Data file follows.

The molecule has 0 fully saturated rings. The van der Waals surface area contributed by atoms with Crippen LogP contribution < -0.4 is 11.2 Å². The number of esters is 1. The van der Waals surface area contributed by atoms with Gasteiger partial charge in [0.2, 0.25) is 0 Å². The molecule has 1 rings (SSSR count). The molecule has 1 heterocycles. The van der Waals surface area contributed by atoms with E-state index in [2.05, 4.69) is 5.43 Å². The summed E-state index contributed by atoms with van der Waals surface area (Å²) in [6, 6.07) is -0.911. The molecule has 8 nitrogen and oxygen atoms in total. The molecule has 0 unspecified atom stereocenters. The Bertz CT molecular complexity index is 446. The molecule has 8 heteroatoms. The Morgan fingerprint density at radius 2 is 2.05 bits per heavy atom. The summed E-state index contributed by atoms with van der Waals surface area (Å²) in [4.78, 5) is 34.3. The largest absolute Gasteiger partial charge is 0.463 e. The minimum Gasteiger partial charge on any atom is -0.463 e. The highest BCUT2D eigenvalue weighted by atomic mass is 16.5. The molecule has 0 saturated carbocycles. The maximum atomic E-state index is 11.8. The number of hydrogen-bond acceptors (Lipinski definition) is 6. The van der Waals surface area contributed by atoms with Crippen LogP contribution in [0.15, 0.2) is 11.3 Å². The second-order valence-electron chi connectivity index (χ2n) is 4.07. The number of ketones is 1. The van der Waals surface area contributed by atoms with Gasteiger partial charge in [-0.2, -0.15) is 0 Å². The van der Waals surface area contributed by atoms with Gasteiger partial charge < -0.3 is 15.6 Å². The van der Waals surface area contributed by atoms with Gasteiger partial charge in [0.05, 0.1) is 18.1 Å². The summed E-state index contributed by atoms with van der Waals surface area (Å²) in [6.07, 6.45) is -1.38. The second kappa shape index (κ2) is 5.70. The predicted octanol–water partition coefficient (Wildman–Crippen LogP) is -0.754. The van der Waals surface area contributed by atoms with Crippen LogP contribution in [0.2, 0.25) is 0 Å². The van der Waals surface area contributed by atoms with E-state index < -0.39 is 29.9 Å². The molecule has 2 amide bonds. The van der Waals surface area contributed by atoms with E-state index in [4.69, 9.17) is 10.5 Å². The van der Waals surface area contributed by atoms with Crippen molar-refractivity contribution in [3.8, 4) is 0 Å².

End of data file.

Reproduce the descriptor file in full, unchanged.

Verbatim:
The molecule has 0 fully saturated rings. The van der Waals surface area contributed by atoms with Crippen LogP contribution < -0.4 is 11.2 Å². The number of esters is 1. The van der Waals surface area contributed by atoms with Gasteiger partial charge in [0.2, 0.25) is 0 Å². The molecule has 1 rings (SSSR count). The molecule has 1 heterocycles. The van der Waals surface area contributed by atoms with E-state index in [2.05, 4.69) is 5.43 Å². The summed E-state index contributed by atoms with van der Waals surface area (Å²) in [6, 6.07) is -0.911. The molecule has 8 nitrogen and oxygen atoms in total. The molecule has 0 unspecified atom stereocenters. The Bertz CT molecular complexity index is 446. The molecule has 8 heteroatoms. The Morgan fingerprint density at radius 2 is 2.05 bits per heavy atom. The summed E-state index contributed by atoms with van der Waals surface area (Å²) in [4.78, 5) is 34.3. The largest absolute Gasteiger partial charge is 0.463 e. The minimum Gasteiger partial charge on any atom is -0.463 e. The highest BCUT2D eigenvalue weighted by atomic mass is 16.5. The molecule has 0 saturated carbocycles. The maximum atomic E-state index is 11.8. The number of hydrogen-bond acceptors (Lipinski definition) is 6. The van der Waals surface area contributed by atoms with Crippen LogP contribution in [0.15, 0.2) is 11.3 Å². The second-order valence-electron chi connectivity index (χ2n) is 4.07. The number of ketones is 1. The van der Waals surface area contributed by atoms with Gasteiger partial charge in [-0.2, -0.15) is 0 Å². The van der Waals surface area contributed by atoms with Gasteiger partial charge < -0.3 is 15.6 Å². The van der Waals surface area contributed by atoms with Gasteiger partial charge in [0.05, 0.1) is 18.1 Å². The summed E-state index contributed by atoms with van der Waals surface area (Å²) in [6.07, 6.45) is -1.38. The second kappa shape index (κ2) is 5.70. The predicted octanol–water partition coefficient (Wildman–Crippen LogP) is -0.754. The van der Waals surface area contributed by atoms with Crippen LogP contribution in [0.2, 0.25) is 0 Å². The van der Waals surface area contributed by atoms with E-state index < -0.39 is 29.9 Å². The molecule has 2 amide bonds. The van der Waals surface area contributed by atoms with E-state index in [4.69, 9.17) is 10.5 Å². The van der Waals surface area contributed by atoms with Crippen molar-refractivity contribution in [3.8, 4) is 0 Å².